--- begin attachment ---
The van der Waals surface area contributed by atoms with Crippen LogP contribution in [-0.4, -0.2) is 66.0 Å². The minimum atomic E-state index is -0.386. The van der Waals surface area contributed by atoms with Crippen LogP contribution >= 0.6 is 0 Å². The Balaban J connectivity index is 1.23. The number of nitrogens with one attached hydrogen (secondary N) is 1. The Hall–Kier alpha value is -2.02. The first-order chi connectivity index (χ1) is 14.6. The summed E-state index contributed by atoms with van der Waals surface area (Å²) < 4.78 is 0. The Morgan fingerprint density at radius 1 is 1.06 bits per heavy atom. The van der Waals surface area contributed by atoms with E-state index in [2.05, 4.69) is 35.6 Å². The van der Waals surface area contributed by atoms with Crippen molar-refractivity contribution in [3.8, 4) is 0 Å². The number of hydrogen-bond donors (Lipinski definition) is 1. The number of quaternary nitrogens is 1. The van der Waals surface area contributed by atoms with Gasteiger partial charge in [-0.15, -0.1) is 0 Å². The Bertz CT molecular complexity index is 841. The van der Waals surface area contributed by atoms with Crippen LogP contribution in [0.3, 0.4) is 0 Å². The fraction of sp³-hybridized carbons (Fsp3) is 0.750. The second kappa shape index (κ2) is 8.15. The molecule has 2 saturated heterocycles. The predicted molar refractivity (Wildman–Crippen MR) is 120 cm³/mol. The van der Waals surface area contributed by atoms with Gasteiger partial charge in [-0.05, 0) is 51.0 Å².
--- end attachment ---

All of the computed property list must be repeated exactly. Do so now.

The van der Waals surface area contributed by atoms with Crippen LogP contribution in [-0.4, -0.2) is 66.0 Å². The minimum atomic E-state index is -0.386. The van der Waals surface area contributed by atoms with Crippen LogP contribution >= 0.6 is 0 Å². The Balaban J connectivity index is 1.23. The number of nitrogens with one attached hydrogen (secondary N) is 1. The Hall–Kier alpha value is -2.02. The first-order chi connectivity index (χ1) is 14.6. The summed E-state index contributed by atoms with van der Waals surface area (Å²) < 4.78 is 0. The Morgan fingerprint density at radius 1 is 1.06 bits per heavy atom. The van der Waals surface area contributed by atoms with E-state index in [2.05, 4.69) is 35.6 Å². The van der Waals surface area contributed by atoms with Crippen molar-refractivity contribution in [3.8, 4) is 0 Å². The number of hydrogen-bond donors (Lipinski definition) is 1. The number of quaternary nitrogens is 1. The van der Waals surface area contributed by atoms with Gasteiger partial charge in [-0.15, -0.1) is 0 Å². The Bertz CT molecular complexity index is 841. The van der Waals surface area contributed by atoms with Crippen LogP contribution in [0.3, 0.4) is 0 Å². The fraction of sp³-hybridized carbons (Fsp3) is 0.750. The second kappa shape index (κ2) is 8.15. The molecule has 2 saturated heterocycles. The predicted molar refractivity (Wildman–Crippen MR) is 120 cm³/mol. The van der Waals surface area contributed by atoms with Gasteiger partial charge in [-0.05, 0) is 51.0 Å².